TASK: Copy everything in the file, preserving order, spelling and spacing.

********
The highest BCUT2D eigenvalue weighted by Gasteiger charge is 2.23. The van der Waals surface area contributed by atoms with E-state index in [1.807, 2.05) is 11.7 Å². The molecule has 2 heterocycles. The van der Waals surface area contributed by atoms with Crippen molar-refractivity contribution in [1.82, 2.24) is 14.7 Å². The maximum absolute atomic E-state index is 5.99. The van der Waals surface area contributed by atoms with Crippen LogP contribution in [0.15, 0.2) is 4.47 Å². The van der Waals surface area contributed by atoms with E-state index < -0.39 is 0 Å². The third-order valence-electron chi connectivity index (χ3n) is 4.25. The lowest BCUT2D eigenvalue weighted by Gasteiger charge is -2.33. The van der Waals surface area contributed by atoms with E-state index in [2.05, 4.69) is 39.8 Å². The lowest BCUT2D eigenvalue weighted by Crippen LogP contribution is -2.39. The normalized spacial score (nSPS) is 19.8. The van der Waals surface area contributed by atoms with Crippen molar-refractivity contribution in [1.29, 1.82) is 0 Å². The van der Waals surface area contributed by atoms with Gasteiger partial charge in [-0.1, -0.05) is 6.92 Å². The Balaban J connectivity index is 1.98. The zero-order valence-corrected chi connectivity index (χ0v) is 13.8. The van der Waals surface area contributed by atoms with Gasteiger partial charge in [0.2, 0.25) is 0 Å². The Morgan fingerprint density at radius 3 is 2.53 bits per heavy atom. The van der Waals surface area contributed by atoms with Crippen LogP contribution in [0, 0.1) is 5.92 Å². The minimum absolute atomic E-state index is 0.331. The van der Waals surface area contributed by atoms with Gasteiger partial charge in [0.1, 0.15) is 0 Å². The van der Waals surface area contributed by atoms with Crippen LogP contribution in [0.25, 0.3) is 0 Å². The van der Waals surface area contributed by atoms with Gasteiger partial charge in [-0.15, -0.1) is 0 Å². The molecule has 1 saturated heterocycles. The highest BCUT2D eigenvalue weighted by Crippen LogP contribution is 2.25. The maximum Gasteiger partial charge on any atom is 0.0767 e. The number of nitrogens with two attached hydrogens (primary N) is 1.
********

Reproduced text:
The highest BCUT2D eigenvalue weighted by Gasteiger charge is 2.23. The van der Waals surface area contributed by atoms with E-state index in [1.807, 2.05) is 11.7 Å². The molecule has 2 heterocycles. The van der Waals surface area contributed by atoms with Crippen molar-refractivity contribution in [1.82, 2.24) is 14.7 Å². The maximum absolute atomic E-state index is 5.99. The van der Waals surface area contributed by atoms with Crippen LogP contribution in [0.15, 0.2) is 4.47 Å². The van der Waals surface area contributed by atoms with E-state index < -0.39 is 0 Å². The third-order valence-electron chi connectivity index (χ3n) is 4.25. The lowest BCUT2D eigenvalue weighted by Gasteiger charge is -2.33. The van der Waals surface area contributed by atoms with E-state index in [2.05, 4.69) is 39.8 Å². The lowest BCUT2D eigenvalue weighted by Crippen LogP contribution is -2.39. The normalized spacial score (nSPS) is 19.8. The van der Waals surface area contributed by atoms with Crippen molar-refractivity contribution in [1.29, 1.82) is 0 Å². The van der Waals surface area contributed by atoms with Gasteiger partial charge in [-0.1, -0.05) is 6.92 Å². The Balaban J connectivity index is 1.98. The zero-order valence-corrected chi connectivity index (χ0v) is 13.8. The van der Waals surface area contributed by atoms with Gasteiger partial charge in [0.2, 0.25) is 0 Å². The Morgan fingerprint density at radius 3 is 2.53 bits per heavy atom. The van der Waals surface area contributed by atoms with Crippen LogP contribution in [0, 0.1) is 5.92 Å². The minimum absolute atomic E-state index is 0.331. The van der Waals surface area contributed by atoms with Gasteiger partial charge in [0.1, 0.15) is 0 Å². The van der Waals surface area contributed by atoms with Crippen LogP contribution in [0.25, 0.3) is 0 Å². The van der Waals surface area contributed by atoms with Gasteiger partial charge in [-0.15, -0.1) is 0 Å². The molecule has 1 saturated heterocycles. The highest BCUT2D eigenvalue weighted by Crippen LogP contribution is 2.25. The maximum Gasteiger partial charge on any atom is 0.0767 e. The number of nitrogens with two attached hydrogens (primary N) is 1.